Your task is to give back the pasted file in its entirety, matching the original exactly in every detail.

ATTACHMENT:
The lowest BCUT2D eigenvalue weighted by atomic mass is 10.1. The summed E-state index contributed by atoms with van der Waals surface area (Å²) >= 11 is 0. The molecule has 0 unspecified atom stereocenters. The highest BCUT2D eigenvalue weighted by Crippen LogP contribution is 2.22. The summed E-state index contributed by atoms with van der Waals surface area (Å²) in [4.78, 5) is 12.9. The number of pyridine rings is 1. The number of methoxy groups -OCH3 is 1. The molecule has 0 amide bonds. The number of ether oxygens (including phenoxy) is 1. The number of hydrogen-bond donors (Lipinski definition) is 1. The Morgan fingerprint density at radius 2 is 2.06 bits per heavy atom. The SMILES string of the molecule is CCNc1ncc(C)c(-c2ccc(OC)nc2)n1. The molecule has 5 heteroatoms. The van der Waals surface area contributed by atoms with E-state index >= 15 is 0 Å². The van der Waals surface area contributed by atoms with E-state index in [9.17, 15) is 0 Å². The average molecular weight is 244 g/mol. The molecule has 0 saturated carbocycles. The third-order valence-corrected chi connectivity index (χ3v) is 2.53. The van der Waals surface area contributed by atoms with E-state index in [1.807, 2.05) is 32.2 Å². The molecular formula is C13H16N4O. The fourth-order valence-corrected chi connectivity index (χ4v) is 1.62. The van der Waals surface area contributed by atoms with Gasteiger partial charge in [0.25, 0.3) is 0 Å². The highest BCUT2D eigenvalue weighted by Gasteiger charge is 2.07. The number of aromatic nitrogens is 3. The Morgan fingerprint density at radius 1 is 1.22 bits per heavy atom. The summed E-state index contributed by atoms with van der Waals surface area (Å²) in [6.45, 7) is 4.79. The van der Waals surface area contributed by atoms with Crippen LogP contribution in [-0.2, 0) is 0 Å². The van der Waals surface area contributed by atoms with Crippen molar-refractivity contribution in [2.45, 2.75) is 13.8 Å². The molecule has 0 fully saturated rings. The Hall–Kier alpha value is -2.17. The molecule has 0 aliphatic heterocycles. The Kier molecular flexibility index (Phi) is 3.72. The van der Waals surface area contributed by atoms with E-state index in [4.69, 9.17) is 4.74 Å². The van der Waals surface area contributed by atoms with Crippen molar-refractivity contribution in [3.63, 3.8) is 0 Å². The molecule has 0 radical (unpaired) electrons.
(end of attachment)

The lowest BCUT2D eigenvalue weighted by atomic mass is 10.1. The summed E-state index contributed by atoms with van der Waals surface area (Å²) >= 11 is 0. The molecule has 0 unspecified atom stereocenters. The highest BCUT2D eigenvalue weighted by Crippen LogP contribution is 2.22. The summed E-state index contributed by atoms with van der Waals surface area (Å²) in [4.78, 5) is 12.9. The number of pyridine rings is 1. The number of methoxy groups -OCH3 is 1. The molecule has 0 amide bonds. The number of ether oxygens (including phenoxy) is 1. The number of hydrogen-bond donors (Lipinski definition) is 1. The Morgan fingerprint density at radius 2 is 2.06 bits per heavy atom. The SMILES string of the molecule is CCNc1ncc(C)c(-c2ccc(OC)nc2)n1. The molecule has 5 heteroatoms. The van der Waals surface area contributed by atoms with E-state index >= 15 is 0 Å². The van der Waals surface area contributed by atoms with E-state index in [9.17, 15) is 0 Å². The average molecular weight is 244 g/mol. The molecule has 0 saturated carbocycles. The third-order valence-corrected chi connectivity index (χ3v) is 2.53. The van der Waals surface area contributed by atoms with E-state index in [1.807, 2.05) is 32.2 Å². The molecular formula is C13H16N4O. The fourth-order valence-corrected chi connectivity index (χ4v) is 1.62. The van der Waals surface area contributed by atoms with Gasteiger partial charge in [0.25, 0.3) is 0 Å². The highest BCUT2D eigenvalue weighted by Gasteiger charge is 2.07. The number of aromatic nitrogens is 3. The Morgan fingerprint density at radius 1 is 1.22 bits per heavy atom. The summed E-state index contributed by atoms with van der Waals surface area (Å²) in [6.45, 7) is 4.79. The van der Waals surface area contributed by atoms with Crippen LogP contribution in [-0.2, 0) is 0 Å². The van der Waals surface area contributed by atoms with Crippen molar-refractivity contribution in [2.45, 2.75) is 13.8 Å². The molecule has 0 fully saturated rings. The Hall–Kier alpha value is -2.17. The molecule has 0 aliphatic heterocycles. The Kier molecular flexibility index (Phi) is 3.72. The van der Waals surface area contributed by atoms with E-state index in [4.69, 9.17) is 4.74 Å². The van der Waals surface area contributed by atoms with Crippen molar-refractivity contribution in [3.63, 3.8) is 0 Å². The molecule has 0 radical (unpaired) electrons.